One of my favorite holiday memories from my school days on East 91st Street (where I sported a very fashion-forward plaid jumper until age 11) is of browsing the Cooper Hewitt, Smithsonian Design Museum's gift shop in search of exquisite, handmade Christmas ornaments and educational stocking stuffers. To the delight of design lovers everywhere, the 1902 Carnegie Mansion that the Museum calls it home is now the site of a brand new shop full of inventive and wonderful things just in time for the holidays.
Ori Pepper Grinders by Anderssen & Voll for HAY, $45
I spoke with the Retail Director Chad Phillips about the new direction for the shop in anticipation of the Museum's December 12 re-opening, following a widely-praised $81 million renovation project. Phillips brings to the Cooper Hewitt a wealth of knowledge and a well-trained eye from his tenure working for the legendary Moss boutique in Soho, and later Fab.com, and Kidrobot.
Cronotime Clock by Pio Manzu for Alessi, $84
Museum shops can take a variety of approaches depending on their size and mission. Phillips is in charge of stocking the Cooper Hewitt's shop with products at a range of price points that communicate to visitors and shoppers what the Cooper Hewitt is all about, and generate income to support the Museum's operations. Appropriately, you'll find a roll call of legendary names and objects here, from Dieter Rams and Dietrich Lubs' 1987 ET66 Calculator for Braun, to Pio Manzu's Chronotime Clock for Alessi. The Chronotime is happily back on shelves after having been discontinued for 45 years; the 1966 design makes the clock face appear as though it's about to be launched forward by a solid orange Slinky toy.
Stationary obsessives like me will also find much to covet: sets of flip pads sporting the cheerful patterns of designers Maija Isola, Kristina Isola, and Maija Louekari for Marimekko, and a special series of notebooks and cards made exclusively for the Cooper Hewitt by Galison feature patterns by Alexander Girard, Donald Desky, and Tommi Parzinger, whose designs are all represented in the Museum's world-class collection.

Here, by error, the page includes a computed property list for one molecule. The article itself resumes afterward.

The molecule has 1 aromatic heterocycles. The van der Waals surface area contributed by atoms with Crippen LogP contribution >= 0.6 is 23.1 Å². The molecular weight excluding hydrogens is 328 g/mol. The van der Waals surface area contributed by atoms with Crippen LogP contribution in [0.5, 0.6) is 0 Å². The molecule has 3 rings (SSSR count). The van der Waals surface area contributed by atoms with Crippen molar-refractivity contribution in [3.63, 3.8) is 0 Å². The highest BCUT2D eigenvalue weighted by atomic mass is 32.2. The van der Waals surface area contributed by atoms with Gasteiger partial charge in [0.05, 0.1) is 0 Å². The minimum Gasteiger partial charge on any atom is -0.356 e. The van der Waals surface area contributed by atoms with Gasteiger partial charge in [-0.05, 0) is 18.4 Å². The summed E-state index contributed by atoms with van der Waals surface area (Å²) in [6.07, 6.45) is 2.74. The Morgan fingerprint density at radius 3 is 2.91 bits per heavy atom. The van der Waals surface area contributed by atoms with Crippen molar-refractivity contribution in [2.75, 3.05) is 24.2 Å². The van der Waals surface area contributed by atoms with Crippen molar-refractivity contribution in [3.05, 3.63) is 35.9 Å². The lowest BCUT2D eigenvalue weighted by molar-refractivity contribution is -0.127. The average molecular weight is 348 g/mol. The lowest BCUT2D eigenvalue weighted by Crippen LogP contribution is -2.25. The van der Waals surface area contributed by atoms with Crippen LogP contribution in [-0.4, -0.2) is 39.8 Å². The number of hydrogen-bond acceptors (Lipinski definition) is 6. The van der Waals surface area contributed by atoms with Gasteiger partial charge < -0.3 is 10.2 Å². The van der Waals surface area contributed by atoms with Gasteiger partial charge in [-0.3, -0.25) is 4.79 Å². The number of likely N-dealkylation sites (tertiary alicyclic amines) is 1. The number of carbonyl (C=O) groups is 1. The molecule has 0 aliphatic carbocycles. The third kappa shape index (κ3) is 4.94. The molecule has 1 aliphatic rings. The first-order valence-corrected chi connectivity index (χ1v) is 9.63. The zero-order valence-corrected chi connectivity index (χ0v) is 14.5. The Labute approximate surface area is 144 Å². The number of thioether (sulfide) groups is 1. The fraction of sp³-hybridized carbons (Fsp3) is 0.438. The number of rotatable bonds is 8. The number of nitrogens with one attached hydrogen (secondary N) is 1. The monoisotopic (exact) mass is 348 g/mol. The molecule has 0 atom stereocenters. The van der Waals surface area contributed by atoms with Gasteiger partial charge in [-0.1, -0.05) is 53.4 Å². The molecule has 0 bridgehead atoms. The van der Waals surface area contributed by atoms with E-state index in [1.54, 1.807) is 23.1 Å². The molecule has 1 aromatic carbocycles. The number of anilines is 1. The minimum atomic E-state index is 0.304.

Philips notes that for all the affordable treasures, there are also some very special, investment-quality pieces, such as the Flax Five Light Pendant, designed by Chris Meindertsma for Thomas Eyck, which will run you $1200. The delicate and unusual knotted lighting fixture pays tribute to flax, which was a major industry in the Netherlands for centuries. Devotees of hand-blown glass will be tempted by the Bonnie Vase designed by Ettore Sottsass for Egizia in 1995. In keeping with Sottsass's signature dry wit and fascination with pop culture, the design of this black, white and yellow vessel hints at the visible printed dots of a comic book.
Surrounded by so many delightful objects all day, Phillips has a few favorites of his own, particularly the designs of Aldo Bakker, who happens to be the son of Gijs Bakker, co-founder of the Dutch design collective Droog, and jewellery designer Emmy van Leersum. Aldo Bakker's elegant, ultra-minimal copper candlestick would be a welcome addition to a modernist holiday tablescape, as would his curvy black porcelain salt cellar, and his unassuming Schmoo-like vinegar flask.
Red and White Vase by Hella Jongerius for Royal Tichelaar Makkum, $775
Design scholar Sarah Lichtman, who was recently appointed Director of the Parsons-Cooper Hewitt MA Program in the History of Design and Curatorial Studies, loves all things Northern European, so it's no surprise that she covets the Red and White Vase by Dutch industrial designer Hella Jongerius. Jongerius designed this vase in 2002 for Royal Tichelaar Makkum, an historic ceramics manufactory in the Netherlands, using forms from 14th century molds. The porcelain vases are then "glazed" with car paint, mixing the very old with the very contemporary, and the hand-made with the machine-made.
Museum Trustee Madeleine Rudin Johnson has kitchenware front and center with her top picks: A 1939 pink gravy boat by Russell Wright, and the geometric Ori Pepper Grinder. Russell Wright designed the ever-popular American Modern line of dinnerware, which was manufactured by Bauer Pottery, and marketed to middle class consumers who wanted to set a chic table without much fuss. The Ori Pepper Grinder, which comes is army green, coral, and golden yellow, was designed by the Norwegian team of Anderssen & Voll for a Danish company called HAY. Appropriately enough, they look a bit like the big, chunky crayons that become many budding designers' very first art supplies.